Monday, July 02, 2012

The Story Of The Bible Is Not About Us

Photo Credit: Travis Seitler
The Bible is not about us. The Bible tells the story of a loving, merciful and just God who is always at work rescuing lost people and redeeming them for His glory. Yes, we all play a role in God's overarching story but we are not the hero of the story. Jesus is.

The Jesus Storybook Bible, written by Sally Lloyd-Jones, does a tremendous job of illustrating the point that God's story is about God and we humans are simply part of that story. Though written primarily for children, this book can be appreciated by adults as Lloyd-Jones helps the Scriptures come alive while telling the consistent story of the Holy Scriptures, with Jesus at the center.

Sally Lloyd-Jones offers her perspective on the Desiring God blog:
"One Sunday, not long ago, I was reading the story of Daniel and the Scary Sleepover from The Jesus Storybook Bible to some 6 year olds during a Sunday school lesson. One little girl in particular was sitting so close to me she was almost in my lap. Her face was bright and eager as she listened to the story, utterly captivated. She could hardly keep on the ground and kept kneeling up to get closer to the story.
At the end of the story there were no other teachers around and I panicked and went into automatic pilot and heard myself — to my horror — asking, “And so what can we learn from Daniel about how God wants us to live?”
And as I said those words it was as if I had literally laid a huge load on that little girl. Like I broke some spell. She crumpled right in front of me, physically slumping and bowing her head. I will never forget it.
It is a picture of what happens to a child when we turn a story into a moral lesson.
When we drill a Bible story down into a moral lesson, we make it all about us. But the Bible isn’t mainly about us, and what we are supposed to be doing — it’s about God, and what he has done!
When we tie up the story in a nice neat, little package, and answer all the questions, we leave no room for mystery. Or discovery. We leave no room for the child. No room for God.
When we say, “Now what that story is all about is…”, or “The point of that story is…” we are in fact totally missing the point. The power of the story isn’t in summing it up, or drilling it down, or reducing it into an abstract idea.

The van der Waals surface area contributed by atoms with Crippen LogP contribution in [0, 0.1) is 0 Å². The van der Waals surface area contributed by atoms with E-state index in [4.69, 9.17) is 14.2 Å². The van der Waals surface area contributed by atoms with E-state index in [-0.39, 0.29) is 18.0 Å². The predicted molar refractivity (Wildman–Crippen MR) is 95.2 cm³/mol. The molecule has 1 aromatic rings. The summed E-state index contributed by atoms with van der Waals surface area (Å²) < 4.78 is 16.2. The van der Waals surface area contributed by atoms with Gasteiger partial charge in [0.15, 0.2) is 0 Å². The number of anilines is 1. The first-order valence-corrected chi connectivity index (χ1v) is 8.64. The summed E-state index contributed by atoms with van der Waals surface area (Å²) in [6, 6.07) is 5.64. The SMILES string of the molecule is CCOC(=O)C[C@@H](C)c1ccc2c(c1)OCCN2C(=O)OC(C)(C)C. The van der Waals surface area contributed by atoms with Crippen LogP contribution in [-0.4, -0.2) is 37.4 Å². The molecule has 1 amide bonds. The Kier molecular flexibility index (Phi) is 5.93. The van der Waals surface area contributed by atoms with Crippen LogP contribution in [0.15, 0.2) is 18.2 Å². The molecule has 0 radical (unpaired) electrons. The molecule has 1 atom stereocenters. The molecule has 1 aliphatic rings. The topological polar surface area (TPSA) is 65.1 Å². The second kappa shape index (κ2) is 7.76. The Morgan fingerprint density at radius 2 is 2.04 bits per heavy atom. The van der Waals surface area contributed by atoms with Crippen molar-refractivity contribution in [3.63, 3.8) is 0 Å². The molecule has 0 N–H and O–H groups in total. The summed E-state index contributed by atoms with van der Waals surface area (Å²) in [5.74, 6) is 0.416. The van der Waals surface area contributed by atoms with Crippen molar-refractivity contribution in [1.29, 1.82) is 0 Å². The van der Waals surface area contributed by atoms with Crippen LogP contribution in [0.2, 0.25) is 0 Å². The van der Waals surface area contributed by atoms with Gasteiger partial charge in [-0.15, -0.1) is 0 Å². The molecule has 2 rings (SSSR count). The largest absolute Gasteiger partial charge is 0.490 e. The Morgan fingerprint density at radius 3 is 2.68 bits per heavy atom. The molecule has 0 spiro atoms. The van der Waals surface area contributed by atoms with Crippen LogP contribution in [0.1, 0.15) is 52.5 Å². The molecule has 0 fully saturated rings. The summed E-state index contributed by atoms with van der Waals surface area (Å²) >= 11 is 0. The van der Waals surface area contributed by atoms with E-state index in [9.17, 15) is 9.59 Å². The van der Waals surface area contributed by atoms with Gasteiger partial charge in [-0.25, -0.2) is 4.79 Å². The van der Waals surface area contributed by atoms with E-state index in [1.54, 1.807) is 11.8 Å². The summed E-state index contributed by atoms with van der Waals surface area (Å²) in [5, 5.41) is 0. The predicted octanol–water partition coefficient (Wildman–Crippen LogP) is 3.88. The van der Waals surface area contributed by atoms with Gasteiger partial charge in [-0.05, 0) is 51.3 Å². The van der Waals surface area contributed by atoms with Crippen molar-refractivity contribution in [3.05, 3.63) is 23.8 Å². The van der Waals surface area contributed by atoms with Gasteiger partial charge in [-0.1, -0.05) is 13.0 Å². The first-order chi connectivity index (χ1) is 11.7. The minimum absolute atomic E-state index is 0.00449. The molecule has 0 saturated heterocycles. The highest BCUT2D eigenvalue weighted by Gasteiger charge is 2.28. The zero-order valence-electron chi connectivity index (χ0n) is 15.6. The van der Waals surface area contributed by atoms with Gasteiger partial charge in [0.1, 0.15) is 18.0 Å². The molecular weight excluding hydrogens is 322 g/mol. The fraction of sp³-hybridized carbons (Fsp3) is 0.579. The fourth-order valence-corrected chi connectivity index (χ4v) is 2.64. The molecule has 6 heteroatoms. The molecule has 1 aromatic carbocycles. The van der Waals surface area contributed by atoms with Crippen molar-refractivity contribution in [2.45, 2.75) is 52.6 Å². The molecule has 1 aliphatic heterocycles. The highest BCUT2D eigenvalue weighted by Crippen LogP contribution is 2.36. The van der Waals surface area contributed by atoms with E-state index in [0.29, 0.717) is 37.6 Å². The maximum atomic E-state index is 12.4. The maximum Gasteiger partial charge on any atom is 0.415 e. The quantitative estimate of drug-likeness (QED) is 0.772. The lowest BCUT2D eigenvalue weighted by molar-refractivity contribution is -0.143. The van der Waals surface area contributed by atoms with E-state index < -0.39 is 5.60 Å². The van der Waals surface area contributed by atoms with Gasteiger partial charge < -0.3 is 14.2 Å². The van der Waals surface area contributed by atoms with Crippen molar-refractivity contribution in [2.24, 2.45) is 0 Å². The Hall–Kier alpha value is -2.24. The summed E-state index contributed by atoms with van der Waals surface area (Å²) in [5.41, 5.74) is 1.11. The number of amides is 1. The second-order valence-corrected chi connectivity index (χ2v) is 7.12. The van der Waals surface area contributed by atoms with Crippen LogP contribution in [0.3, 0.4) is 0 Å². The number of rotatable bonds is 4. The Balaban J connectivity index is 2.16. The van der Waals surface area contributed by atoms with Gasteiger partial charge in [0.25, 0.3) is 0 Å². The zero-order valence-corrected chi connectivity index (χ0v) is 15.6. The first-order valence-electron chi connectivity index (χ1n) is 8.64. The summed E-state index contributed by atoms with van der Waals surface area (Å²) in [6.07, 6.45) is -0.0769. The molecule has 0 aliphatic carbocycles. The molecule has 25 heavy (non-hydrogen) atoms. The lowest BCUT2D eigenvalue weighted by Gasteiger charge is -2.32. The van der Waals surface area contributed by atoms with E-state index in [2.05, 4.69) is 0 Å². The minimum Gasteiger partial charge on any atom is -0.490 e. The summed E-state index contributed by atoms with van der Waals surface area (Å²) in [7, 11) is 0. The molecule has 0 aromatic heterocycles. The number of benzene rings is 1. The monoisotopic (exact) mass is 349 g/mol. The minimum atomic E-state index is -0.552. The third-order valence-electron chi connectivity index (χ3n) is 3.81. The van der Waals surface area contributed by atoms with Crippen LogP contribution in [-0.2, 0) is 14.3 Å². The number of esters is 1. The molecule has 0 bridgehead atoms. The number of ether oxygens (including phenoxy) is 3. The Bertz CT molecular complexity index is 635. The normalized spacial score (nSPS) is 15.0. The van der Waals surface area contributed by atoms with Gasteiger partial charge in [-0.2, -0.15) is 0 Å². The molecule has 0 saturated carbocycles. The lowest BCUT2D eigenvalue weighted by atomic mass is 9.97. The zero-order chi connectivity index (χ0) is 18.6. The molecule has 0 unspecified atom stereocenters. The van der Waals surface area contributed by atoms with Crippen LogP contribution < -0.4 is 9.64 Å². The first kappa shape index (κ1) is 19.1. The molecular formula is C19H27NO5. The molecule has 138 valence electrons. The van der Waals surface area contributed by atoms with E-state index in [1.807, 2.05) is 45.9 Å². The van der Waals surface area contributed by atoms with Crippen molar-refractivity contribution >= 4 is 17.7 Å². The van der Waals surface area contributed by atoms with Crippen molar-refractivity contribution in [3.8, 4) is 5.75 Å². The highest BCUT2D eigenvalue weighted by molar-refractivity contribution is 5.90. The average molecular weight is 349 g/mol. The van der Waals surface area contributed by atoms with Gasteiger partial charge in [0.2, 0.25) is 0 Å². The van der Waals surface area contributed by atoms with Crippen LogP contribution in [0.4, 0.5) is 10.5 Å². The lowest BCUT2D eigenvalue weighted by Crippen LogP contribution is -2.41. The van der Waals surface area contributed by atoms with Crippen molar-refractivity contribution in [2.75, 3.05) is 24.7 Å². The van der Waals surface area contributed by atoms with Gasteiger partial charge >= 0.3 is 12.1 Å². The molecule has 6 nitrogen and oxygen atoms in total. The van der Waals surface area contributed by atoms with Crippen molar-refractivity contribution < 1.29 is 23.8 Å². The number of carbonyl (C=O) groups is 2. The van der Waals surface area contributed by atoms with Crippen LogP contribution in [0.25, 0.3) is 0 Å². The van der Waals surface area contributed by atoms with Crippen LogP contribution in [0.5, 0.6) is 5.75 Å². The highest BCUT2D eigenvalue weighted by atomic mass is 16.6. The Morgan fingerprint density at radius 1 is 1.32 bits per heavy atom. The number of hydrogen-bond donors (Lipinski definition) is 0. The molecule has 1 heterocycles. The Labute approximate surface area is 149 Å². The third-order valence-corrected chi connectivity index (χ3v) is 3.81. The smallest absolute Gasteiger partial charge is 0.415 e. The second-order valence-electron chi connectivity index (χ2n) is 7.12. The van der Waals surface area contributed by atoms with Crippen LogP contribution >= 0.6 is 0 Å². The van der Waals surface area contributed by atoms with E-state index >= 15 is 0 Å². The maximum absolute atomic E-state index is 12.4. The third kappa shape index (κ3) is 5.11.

Because the power of the story isn’t in the lesson. The power of the story is the story.
And that’s why I wrote The Jesus Storybook Bible. So children could know what I didn’t:
That the Bible isn’t mainly about me, and what I should be doing. It’s about God and what he has done.
That the Bible is most of all a story — the story of how God loves his children and comes to rescue them.
That — in spite of everything, no matter what, whatever it cost him — God won’t ever stop loving his children… with a wonderful, Never Stopping, Never Giving Up, Unbreaking, Always and Forever Love.
That the Bible, in short, is a Story — not a Rule Book — and there is only one Hero in the Story.
I wrote The Jesus Storybook Bible so children could meet the Hero in its pages. And become part of his Magnificent Story.
Because rules don’t change you. But a Story — God’s Story — can."
While it is good and necessary for us to seek to apply what we learn from the Scriptures to our lives, it can be easy for us to miss the point of God's bigger story when we only look at what applies to us. God's story is bigger than any one of us but He does invite to play a role. Have you discovered your role in God's story?


Gary Harbaugh said...

Awesome lesson! Profound in it's simplicity and easy to forget especially if you are involved in teaching.

scottmcrocker said...

Very true, Gary. I winced a couple times reading this article as I recalled the many times that I have done this very thing.